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Active Minds promotes mental health awareness through events, peer-to-peer interaction on WCTC campus


In recent years, the number of college students nationwide who have experienced mental health problems has spiked. According to the annual Healthy Minds survey that was published in spring 2023, more than 40 percent of students reported symptoms of depression, while 37 percent said they experienced anxiety and 15 percent said they had considered suicide – the highest rate since the survey began in 2007. Additionally, the numbers of college-age students experiencing feelings of loneliness and isolation also continues to rise.

Amy Machgan, director of Mental Health Counseling Services at WCTC, said since Covid-19 – and even prior to the pandemic -- she has seen an uptick in the number of students on campus who are struggling with these issues.  And it doesn’t just affect college students. In May, the U.S. Surgeon General released an advisory declaring loneliness and isolation a public health crisis – which can lead to mental and physical health issues.

Increasing Mental Health Awareness

At WCTC, there is a student club that’s hoping to change those statistics for the better. The College’s student chapter of Active Minds, which originally began on campus in 2019, is dedicated to increasing mental health awareness and decreasing stigma, reducing feelings of loneliness and isolation, and promoting social connectedness.

“Our main goal with Active Minds at WCTC is connection,” said WCTC student and Active Minds president Sarina Vongsavath. “We want to create a safe place for students to talk about different issues, have the hard conversations, and know that people are there for each other. We don’t want anybody to feel like they’re alone on campus.”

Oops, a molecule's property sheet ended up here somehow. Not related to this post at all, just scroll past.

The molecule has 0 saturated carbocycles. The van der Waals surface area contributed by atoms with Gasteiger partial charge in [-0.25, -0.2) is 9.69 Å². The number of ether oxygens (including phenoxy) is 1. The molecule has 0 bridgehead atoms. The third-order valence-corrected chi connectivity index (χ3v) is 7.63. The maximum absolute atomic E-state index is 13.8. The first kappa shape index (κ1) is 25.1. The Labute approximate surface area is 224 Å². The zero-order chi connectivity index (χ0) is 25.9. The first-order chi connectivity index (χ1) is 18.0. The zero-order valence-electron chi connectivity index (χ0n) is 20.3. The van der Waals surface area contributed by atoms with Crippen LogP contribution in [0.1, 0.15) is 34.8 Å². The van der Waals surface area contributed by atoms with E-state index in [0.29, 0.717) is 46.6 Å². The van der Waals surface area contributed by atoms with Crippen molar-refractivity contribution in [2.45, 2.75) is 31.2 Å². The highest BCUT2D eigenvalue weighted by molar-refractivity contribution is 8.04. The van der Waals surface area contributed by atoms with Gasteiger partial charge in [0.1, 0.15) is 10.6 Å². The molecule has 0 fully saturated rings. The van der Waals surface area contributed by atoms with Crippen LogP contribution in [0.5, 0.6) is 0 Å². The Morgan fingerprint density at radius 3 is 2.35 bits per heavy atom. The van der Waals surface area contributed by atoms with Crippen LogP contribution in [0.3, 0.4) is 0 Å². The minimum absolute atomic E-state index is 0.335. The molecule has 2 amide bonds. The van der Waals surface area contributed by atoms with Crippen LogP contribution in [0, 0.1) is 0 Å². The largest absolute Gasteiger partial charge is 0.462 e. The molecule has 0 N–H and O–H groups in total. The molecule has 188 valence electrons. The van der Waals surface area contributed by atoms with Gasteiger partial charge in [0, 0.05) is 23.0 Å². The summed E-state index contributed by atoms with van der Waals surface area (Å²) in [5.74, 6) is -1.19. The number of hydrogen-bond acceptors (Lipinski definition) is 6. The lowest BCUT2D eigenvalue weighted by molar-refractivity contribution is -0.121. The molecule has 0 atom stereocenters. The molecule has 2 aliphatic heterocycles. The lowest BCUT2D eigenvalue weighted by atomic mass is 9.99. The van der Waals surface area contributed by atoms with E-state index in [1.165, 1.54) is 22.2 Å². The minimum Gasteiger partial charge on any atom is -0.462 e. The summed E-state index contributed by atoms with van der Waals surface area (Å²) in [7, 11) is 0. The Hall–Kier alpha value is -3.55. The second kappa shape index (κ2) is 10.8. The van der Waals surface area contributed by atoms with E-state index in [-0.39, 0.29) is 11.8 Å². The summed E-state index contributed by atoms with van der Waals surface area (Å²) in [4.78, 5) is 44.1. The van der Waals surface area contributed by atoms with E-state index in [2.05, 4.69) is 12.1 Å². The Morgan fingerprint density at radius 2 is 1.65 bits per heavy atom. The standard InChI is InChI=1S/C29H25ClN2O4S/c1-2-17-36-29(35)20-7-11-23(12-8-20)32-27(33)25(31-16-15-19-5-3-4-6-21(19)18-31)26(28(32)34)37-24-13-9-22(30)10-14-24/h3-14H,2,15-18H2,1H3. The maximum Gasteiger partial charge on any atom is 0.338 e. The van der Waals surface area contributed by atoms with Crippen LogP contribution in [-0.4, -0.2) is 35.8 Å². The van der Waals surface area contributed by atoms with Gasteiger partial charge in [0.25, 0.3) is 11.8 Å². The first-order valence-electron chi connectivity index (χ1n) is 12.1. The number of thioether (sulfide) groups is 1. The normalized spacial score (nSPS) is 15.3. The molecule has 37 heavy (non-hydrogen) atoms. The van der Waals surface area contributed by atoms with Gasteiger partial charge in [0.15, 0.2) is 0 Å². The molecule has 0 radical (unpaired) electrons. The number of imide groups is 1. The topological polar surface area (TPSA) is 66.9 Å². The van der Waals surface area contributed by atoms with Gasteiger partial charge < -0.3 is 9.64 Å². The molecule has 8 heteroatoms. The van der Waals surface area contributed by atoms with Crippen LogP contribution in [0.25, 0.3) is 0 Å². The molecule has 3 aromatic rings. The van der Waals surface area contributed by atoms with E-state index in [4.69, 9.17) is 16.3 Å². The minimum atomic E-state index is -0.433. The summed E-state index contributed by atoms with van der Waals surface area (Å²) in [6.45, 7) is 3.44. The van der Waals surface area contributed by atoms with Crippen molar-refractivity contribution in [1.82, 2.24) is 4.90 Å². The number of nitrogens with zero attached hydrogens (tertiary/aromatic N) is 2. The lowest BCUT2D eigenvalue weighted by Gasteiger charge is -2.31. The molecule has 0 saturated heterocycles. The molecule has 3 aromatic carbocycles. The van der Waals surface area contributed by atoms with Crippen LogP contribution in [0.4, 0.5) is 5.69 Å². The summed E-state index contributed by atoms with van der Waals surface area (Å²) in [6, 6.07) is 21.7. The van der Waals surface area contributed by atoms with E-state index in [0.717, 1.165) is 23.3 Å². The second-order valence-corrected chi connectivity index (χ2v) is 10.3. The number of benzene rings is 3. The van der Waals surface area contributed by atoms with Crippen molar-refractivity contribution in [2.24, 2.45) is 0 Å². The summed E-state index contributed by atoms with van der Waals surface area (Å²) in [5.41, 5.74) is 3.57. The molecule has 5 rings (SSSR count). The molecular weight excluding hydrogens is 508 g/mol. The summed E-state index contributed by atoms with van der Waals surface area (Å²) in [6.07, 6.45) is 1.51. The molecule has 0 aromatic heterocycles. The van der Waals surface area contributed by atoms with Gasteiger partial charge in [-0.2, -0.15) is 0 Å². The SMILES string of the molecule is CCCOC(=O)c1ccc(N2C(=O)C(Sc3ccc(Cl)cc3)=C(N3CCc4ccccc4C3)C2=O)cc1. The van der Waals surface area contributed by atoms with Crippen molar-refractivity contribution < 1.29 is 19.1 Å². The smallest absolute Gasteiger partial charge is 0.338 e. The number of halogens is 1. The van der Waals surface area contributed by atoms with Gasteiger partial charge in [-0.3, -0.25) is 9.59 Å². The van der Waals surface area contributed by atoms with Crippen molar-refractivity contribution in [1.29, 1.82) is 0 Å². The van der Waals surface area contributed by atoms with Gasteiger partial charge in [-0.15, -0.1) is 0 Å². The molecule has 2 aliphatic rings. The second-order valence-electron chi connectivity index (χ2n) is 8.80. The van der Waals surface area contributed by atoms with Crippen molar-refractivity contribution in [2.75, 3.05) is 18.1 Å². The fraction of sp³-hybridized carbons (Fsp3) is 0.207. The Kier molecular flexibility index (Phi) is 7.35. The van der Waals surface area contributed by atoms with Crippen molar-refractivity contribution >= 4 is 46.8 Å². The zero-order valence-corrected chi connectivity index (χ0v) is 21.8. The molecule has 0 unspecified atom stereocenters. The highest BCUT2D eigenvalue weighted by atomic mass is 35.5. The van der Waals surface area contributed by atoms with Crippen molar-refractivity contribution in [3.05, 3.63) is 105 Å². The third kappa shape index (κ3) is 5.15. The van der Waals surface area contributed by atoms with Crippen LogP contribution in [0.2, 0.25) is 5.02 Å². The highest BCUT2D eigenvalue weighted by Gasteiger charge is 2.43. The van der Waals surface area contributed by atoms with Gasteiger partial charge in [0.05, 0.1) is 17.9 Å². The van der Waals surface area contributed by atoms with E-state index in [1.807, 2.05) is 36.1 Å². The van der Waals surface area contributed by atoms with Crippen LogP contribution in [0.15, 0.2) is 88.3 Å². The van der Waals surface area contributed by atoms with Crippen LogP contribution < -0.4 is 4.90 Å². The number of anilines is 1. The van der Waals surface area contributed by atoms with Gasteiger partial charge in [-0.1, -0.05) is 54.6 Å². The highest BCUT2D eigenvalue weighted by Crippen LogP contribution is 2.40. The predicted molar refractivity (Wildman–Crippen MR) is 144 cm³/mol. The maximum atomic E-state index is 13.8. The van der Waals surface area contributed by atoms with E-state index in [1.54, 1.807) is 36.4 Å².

Nationally, Active Minds was founded in 2003 by Alison Malmon after her older brother, Brian, died by suicide a few years earlier. She recognized that her brother’s story was the story of so many others who suffered in silence and thought they were alone. It was Malmon’s goal to make a difference and shine a light on mental health struggles and suicide; she sought a way for students to become advocates, prioritize their well-being and encourage dialogue between them about mental health concerns. There are more than 600 student chapters within colleges, plus K-12 initiatives and workplace programming. In Wisconsin, just two technical colleges offer Active Minds chapters.

IMG_7620v3According Vongsavath, the group took a brief hiatus a few years ago, but returned in full force in 2023. During the summer, the club was awarded a grant to travel to Washington D.C. for students to participate in the Active Minds Mental Health Conference to learn more about mental health, build leadership skills and identify opportunities to grow the club and make a difference on the WCTC campus.

Activities Promote Conversation, Connection

This semester, Active Minds has held a variety of activities to encourage connection and dialogue. Events have included Stress Less week, in which students received stress less kits (featuring products donated from Murad), self-care bingo, creativity breaks, game nights, craft sessions, and most recently, an A.S.K. – Acknowledge, Support and Keep-In-Touch – event, in partnership with MTV Entertainment’s Mental Health is Health initiative. A.S.K encourages students to be sure they are validating a friend’s feelings and recognizing the courage it takes for them to share feelings (Acknowledge), showing up and offering to help (Support), and checking in to make sure the friend is okay (Keep-In-Touch). The WCTC A.S.K. event also featured making connection bracelets. Most events also offer food; all offer opportunities for conversation and friendship.

Additionally, faculty have been encouraging students to participate in Active Minds activities, with some bringing entire classes to events, said Vongsavath and Machgan, who serves as the chapter’s advisor.

Machgan said instructors can be among the first to notice if a student is struggling with issues of mental health and loneliness, and their support for Active Minds reinforces the club’s value to students.

“Instructors are key in helping students build community,” Machgan said. “To get students out and connected early on in the semester will lessen their feelings of isolation and improve their sense of belonging.”

To learn more about the Active Minds organization and mission, visit